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The WaPo's Outlook Section Avoids These Phrases, and You Should, Too

A set of posts on the Jim Romenesko blog this week reveals a long list of words and phrases that writers at The Washington Post's Outlook section are instructed not to use. Looking at the list, it strikes me that lawyers would be well-served to similarly keep away from these words and phrases.

On Tuesday of this week, the managing editor of the Milwaukee Journal Sentinel sent a note to his staff stating they were "seriously over-using the word 'iconic.' ... Let's try not to use it unless it is truly the best possible word for that sentence." After this note was discussed on the Romenesko blog, Carlos Lozada, editor of The Washington Post's Outlook section, sent Romenesko his lengthy list of "Things We Do Not Say in Outlook" (and noted that he'd been inspired to add "iconic" to the list). The list is as follows:


At first glance
As a society (or, "as a nation")
TK is not alone
Pundits say (or "Critics say")
The American people (unless in a quote)
The narrative (unless referring to a style of writing)
Probe (as substitute for "investigation")
A rare window (unless we’re talking about a real window that is in fact rare)
Begs the question (unless used properly -- and so rarely used properly that not worth it)
Be that as it may
It is important to note that
Needless to say
[Anything] 2.0 (or 3.0, or 4.0 ...)
At a crossroads
Outside the box/Out of the box
TK is a favorite Washington parlor game
Yes, Virginia, there is a TK
Midwife (as a verb that does not involve childbirth)
Call it TK
Pity the poor TK
Imagine (as the first word in your lede)
Palpable sense of relief
Rorschach test (unless it is a real one)
The Other
Effort (as a verb)
Little-noticed (that just means the writer hadn't noticed it)
Ignominious end
Tightly knit community
Rise of the 24-hour news cycle (it rose a long time ago)
Remains to be seen
Feeding frenzy/feeding the frenzy
Double down
Dons the mantle of
Hot-button issue
Face-saving compromise
The argument goes (or its cousin, "the thinking goes")
Shutter (as a verb)
Paradigm shift (in journalism, all paradigms are shifting)
Unlikely revolutionary (in journalism, all revolutionaries are unlikely)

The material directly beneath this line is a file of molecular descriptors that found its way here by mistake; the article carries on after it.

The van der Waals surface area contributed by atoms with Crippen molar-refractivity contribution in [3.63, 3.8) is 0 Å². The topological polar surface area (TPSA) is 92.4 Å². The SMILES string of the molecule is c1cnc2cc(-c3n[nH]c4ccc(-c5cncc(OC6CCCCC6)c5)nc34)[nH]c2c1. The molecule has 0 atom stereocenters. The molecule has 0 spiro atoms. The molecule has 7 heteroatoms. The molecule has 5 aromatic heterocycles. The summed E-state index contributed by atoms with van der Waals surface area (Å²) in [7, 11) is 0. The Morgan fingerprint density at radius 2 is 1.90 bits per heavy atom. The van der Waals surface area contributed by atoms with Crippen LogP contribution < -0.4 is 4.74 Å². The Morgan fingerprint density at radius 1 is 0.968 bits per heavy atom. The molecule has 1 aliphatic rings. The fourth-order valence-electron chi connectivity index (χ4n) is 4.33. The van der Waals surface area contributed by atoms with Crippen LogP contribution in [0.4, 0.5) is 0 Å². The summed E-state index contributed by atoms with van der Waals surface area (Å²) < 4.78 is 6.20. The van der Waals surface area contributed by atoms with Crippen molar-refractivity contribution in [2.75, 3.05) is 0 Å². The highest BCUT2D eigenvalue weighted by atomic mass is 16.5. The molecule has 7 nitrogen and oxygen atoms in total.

Unlikely reformer (in journalism, all reformers are unlikely)
Grizzled veteran (in journalism, all veterans are grizzled -- unless they are "seasoned")
Manicured lawns (in journalism, all nice lawns are manicured)
Rose from obscurity (in journalism, all rises are from obscurity)
Dizzying array (in journalism, all arrays make one dizzy)
Withering criticism (in journalism, all criticism is withering)
Predawn raid (in journalism, all raids are predawn)
Sparked debate (or "Raised questions")
Ironic Capitalizations Implying Unimportance Of Things Others Consider Important
Provides fresh details
But reality/truth is more complicated (oversimplify, then criticize the oversimplification)
Scarred by war
Shines a spotlight on (unless there is a real spotlight that really shines)
TK is no panacea (nothing is)
No silver bullet
Shifting dynamics
Situation is fluid (code for "I have no idea what is going on")
Partisans on both sides
Charm offensive
Going forward
Stinging rebuke
Mr. TK goes to Washington (unless a reference to the actual movie)
The proverbial TK ("proverbial" doesn't excuse the cliche, just admits you used it knowingly)
Fevered speculation
Growing body of evidence
Increasingly (unless we prove in the story that something is in fact increasing)
Tapped (as substitute for "selected" or "appointed")
Any "not-un" formulation (as in "not unsurprising")
There, I said it (more self-important than "voicey")
To be sure

The reasons why these words and phrases are discouraged at the Post are not provided, but I believe most are self-explanatory. Many are simply cliches; others are over-generalizations -- there is probably not one thing in the world that "the American people" agree on or have in common; others are simply so worn-out that if I gave you the first word you'd instantly be able to provide the second word (grizzled veteran, manicured lawns, dizzying array, withering criticism, predawn raid).

Other phrases on the list are avoided, I assume, because they are common words and phrases that writers use to make their piece, or themselves, seem more important or insightful. As Lozado notes, writing that something is "little-noticed" just means the writer hasn't noticed it. And writing that "reality/truth is more complicated" suggests that the writer has oversimplified a point, and is now criticizing that oversimplification.

I really like this list and I'm going to try to live by it in my own writing. Lawyers may want to do the same.

Posted by Bruce Carton on March 21, 2013 at 04:29 PM | Permalink | Comments (5)


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